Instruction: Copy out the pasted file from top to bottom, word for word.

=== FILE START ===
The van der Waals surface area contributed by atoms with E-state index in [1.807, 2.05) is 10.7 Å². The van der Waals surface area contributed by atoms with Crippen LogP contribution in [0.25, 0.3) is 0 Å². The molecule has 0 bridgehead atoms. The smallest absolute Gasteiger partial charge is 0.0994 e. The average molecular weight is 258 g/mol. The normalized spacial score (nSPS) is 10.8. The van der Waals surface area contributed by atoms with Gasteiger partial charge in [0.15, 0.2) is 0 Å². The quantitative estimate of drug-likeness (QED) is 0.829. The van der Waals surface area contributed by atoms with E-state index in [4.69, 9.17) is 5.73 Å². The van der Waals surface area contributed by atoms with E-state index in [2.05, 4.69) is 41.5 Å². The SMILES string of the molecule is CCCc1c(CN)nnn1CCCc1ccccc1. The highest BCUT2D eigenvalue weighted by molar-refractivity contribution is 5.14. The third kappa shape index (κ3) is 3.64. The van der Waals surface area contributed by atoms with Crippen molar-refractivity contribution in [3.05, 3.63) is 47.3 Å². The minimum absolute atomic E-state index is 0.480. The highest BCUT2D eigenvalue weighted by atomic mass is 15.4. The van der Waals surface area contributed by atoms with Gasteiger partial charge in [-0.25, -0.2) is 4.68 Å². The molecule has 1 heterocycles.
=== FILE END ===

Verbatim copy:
The van der Waals surface area contributed by atoms with E-state index in [1.807, 2.05) is 10.7 Å². The van der Waals surface area contributed by atoms with Crippen LogP contribution in [0.25, 0.3) is 0 Å². The molecule has 0 bridgehead atoms. The smallest absolute Gasteiger partial charge is 0.0994 e. The average molecular weight is 258 g/mol. The normalized spacial score (nSPS) is 10.8. The van der Waals surface area contributed by atoms with Gasteiger partial charge in [0.15, 0.2) is 0 Å². The quantitative estimate of drug-likeness (QED) is 0.829. The van der Waals surface area contributed by atoms with E-state index in [4.69, 9.17) is 5.73 Å². The van der Waals surface area contributed by atoms with E-state index in [2.05, 4.69) is 41.5 Å². The SMILES string of the molecule is CCCc1c(CN)nnn1CCCc1ccccc1. The highest BCUT2D eigenvalue weighted by molar-refractivity contribution is 5.14. The third kappa shape index (κ3) is 3.64. The van der Waals surface area contributed by atoms with Crippen molar-refractivity contribution in [3.05, 3.63) is 47.3 Å². The minimum absolute atomic E-state index is 0.480. The highest BCUT2D eigenvalue weighted by atomic mass is 15.4. The van der Waals surface area contributed by atoms with Gasteiger partial charge in [-0.25, -0.2) is 4.68 Å². The molecule has 1 heterocycles.